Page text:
Effects of all-trans retinoic acid and sodium lauryl sulphate on the permeability of human skin in vitro.Br J Dermatol. 1996 Sep; 135(3):428-32.BJ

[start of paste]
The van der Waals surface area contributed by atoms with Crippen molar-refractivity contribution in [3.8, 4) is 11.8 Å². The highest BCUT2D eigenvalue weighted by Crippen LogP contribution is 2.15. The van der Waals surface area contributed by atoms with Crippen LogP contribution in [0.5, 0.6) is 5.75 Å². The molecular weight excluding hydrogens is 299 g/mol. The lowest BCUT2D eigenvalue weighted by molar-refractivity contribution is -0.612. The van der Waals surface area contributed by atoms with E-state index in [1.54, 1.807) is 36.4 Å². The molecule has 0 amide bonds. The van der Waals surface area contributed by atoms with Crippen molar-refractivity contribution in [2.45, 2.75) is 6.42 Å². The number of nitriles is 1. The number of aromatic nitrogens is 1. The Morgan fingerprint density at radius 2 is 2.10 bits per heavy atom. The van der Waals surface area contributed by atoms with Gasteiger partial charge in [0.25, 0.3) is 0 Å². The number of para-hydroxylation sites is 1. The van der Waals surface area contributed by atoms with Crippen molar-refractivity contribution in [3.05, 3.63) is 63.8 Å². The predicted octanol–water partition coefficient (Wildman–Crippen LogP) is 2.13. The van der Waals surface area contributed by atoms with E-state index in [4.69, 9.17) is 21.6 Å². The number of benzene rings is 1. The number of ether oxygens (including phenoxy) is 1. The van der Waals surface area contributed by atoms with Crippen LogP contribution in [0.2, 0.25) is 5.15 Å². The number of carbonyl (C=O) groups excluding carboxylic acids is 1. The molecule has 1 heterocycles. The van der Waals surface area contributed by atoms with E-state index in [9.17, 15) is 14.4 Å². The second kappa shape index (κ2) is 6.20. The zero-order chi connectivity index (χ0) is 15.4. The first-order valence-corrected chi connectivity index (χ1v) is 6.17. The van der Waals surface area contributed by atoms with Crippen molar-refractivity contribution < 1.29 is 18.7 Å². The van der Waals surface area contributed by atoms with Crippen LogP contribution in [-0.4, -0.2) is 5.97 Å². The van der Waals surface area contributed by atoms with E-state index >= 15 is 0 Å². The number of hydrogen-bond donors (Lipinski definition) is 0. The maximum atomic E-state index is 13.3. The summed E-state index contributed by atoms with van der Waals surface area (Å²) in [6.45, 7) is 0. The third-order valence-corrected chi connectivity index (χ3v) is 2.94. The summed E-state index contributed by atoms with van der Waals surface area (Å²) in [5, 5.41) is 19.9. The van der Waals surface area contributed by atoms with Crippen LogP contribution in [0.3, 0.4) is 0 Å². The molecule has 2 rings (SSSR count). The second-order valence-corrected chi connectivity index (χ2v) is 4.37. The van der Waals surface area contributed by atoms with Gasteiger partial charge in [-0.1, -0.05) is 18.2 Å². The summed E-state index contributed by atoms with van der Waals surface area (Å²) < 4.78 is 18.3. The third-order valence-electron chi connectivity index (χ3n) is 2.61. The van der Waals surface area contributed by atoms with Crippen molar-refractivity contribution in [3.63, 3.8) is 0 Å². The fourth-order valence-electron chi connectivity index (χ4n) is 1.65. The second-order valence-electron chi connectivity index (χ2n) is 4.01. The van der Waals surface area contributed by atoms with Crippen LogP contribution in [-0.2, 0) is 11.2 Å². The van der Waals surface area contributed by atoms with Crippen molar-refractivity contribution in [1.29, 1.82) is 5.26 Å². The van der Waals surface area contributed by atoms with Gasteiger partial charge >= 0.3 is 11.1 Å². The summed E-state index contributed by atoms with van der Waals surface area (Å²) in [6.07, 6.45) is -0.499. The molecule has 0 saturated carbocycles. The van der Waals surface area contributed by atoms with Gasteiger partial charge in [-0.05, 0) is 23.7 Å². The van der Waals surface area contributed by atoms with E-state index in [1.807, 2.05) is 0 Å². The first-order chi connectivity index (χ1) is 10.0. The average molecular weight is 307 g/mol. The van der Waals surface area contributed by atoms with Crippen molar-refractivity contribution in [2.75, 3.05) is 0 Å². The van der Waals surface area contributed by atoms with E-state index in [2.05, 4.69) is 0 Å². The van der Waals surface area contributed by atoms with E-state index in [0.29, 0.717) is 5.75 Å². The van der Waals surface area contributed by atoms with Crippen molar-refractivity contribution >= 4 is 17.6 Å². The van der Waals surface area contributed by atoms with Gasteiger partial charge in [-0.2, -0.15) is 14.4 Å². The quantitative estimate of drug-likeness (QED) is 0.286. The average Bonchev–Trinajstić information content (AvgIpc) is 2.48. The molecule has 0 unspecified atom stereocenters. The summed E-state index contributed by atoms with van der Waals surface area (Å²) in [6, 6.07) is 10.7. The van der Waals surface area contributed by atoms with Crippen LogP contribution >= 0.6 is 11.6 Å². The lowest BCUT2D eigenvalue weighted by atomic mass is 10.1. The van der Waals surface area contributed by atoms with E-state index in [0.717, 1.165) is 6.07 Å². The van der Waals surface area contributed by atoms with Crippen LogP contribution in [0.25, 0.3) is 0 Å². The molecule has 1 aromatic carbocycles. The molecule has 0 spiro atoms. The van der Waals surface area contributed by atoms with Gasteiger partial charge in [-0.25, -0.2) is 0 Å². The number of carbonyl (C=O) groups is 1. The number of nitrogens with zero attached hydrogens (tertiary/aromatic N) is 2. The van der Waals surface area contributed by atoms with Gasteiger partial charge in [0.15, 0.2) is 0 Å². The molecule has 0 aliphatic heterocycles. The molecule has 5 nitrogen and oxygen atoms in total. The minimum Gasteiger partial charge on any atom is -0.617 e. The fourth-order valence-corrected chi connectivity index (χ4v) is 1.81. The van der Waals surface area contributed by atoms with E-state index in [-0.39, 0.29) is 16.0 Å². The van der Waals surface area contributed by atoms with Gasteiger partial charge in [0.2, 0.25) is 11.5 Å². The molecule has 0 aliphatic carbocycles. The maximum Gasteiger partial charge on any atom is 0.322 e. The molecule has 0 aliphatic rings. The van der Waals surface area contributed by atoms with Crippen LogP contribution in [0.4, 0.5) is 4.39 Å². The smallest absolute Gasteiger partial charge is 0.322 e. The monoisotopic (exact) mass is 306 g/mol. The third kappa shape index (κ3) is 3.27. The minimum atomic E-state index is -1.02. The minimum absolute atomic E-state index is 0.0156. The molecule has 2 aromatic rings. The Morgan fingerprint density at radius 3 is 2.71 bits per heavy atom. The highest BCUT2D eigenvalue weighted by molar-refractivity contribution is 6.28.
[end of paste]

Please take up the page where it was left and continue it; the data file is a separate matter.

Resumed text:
Recent in vivo investigations have shown that pretreatment with topical all-trans retinoic acid (RA) may diminish the skin response to sodium lauryl sulphate (SLS). This study evaluated the permeation of SLS through human skin after pretreatment with RA, and vice versa, by in vitro methods. The permeability coefficient of SLS (3.24 +/- 0.21 x 10(3) cm/h) and the 24-h cumulative amount of SLS (3.41 +/- 0.6% of dose applied) permeating RA-pretreated skin did not differ significantly from those across untreated skin (control) (P > 0.05). In contrast, the permeability coefficient of RA (0.23 +/- 0.05 x 10(3) cm/h) and its 24-h cumulative amount (0.37 +/- 0.05% of dose applied) penetrating SLS-pretreated skin were significantly greater than those permeating untreated skin (P < 0.05). Thus, an increase in RA penetration was induced by SLS pretreatment; however, pretreating the skin with RA did not inhibit the percutaneous permeation of SLS. Based on previous in vivo findings where RA reduced skin reactions to SLS, one would speculate that RA pretreatment may decrease SLS penetration. However, these penetration data do not necessarily uphold this presumption. Perhaps, other interactions between the substances and the skin, e.g. at cellular levels, may be responsible for the differing skin responses.